Poutine (not Putin)

Montreal, 2012. Right after we were married. I took a train through the countryside of Ontario after a long work trip to meet Mike in Montreal. It all felt so foreign, so surreal. Just in arms-length of New York City.

Our little Airbnb tucked away on a cobblestone alley, with the veranda overlooking a frontstreet parade route. Where within the first hours, we sat – sipping a bottle of cool Chablis – and wondered what the noise was all about. What the banging of pots and pans and marchers were yelling about all in French. We deciphered that it was student protests, eleve.  

We thought, oh how cute. They protest with kitchenware up here north of the border. The “casserole protests” as they would come to be called. As we dug in more, we learned the protests were in response to rate hikes for post-secondary education, tuition to increase by $325 annually for five years. Where they pay less than $3k a year.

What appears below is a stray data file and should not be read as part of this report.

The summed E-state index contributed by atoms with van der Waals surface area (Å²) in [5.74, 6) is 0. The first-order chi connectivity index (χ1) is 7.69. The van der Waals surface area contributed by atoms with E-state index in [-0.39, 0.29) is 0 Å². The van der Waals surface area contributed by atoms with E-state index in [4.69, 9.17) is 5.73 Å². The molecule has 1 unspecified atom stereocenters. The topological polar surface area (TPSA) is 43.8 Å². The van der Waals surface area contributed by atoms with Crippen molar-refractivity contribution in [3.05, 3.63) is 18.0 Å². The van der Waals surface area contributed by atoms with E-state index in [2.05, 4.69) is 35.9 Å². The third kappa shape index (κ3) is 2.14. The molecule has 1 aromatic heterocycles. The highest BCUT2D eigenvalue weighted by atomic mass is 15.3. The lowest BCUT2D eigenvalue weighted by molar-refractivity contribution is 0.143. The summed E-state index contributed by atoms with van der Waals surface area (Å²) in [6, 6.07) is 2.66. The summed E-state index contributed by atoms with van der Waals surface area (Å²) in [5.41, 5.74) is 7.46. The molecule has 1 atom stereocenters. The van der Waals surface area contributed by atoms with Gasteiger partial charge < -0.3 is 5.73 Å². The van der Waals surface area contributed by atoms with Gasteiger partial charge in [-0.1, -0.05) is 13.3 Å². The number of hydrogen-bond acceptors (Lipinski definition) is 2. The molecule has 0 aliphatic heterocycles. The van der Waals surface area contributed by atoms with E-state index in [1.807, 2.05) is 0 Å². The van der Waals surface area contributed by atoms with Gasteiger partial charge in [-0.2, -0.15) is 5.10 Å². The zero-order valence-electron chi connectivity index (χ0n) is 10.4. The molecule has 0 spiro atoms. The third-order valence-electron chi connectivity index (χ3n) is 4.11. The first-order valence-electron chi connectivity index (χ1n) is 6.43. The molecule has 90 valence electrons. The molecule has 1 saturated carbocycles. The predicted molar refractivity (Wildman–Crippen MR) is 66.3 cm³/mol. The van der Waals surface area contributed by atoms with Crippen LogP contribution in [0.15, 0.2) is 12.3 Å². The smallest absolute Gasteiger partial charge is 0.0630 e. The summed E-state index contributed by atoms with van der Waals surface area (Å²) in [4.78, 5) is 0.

How quaint.

Mike and I wanted to cue the violins.

But everyone is dealing with something, we said. No use comparing one’s pain to the next, as we were riding high together – the in between time of health and sickness.

Eating our way through Montreal – bagels and baguettes, smoked meats and crème fraiche, Quebecoise fromage and poutine, drinking La fin du monde and farmhouse saisons. Sitting around the plazas and water fountains, watching children play in the squares, the public using the public spaces to be together, street musicians and performance art, the timing of the Pride or Fierte week, multiculturalism in the air,  all felt like we were meant to be here. The spring before a long winter.

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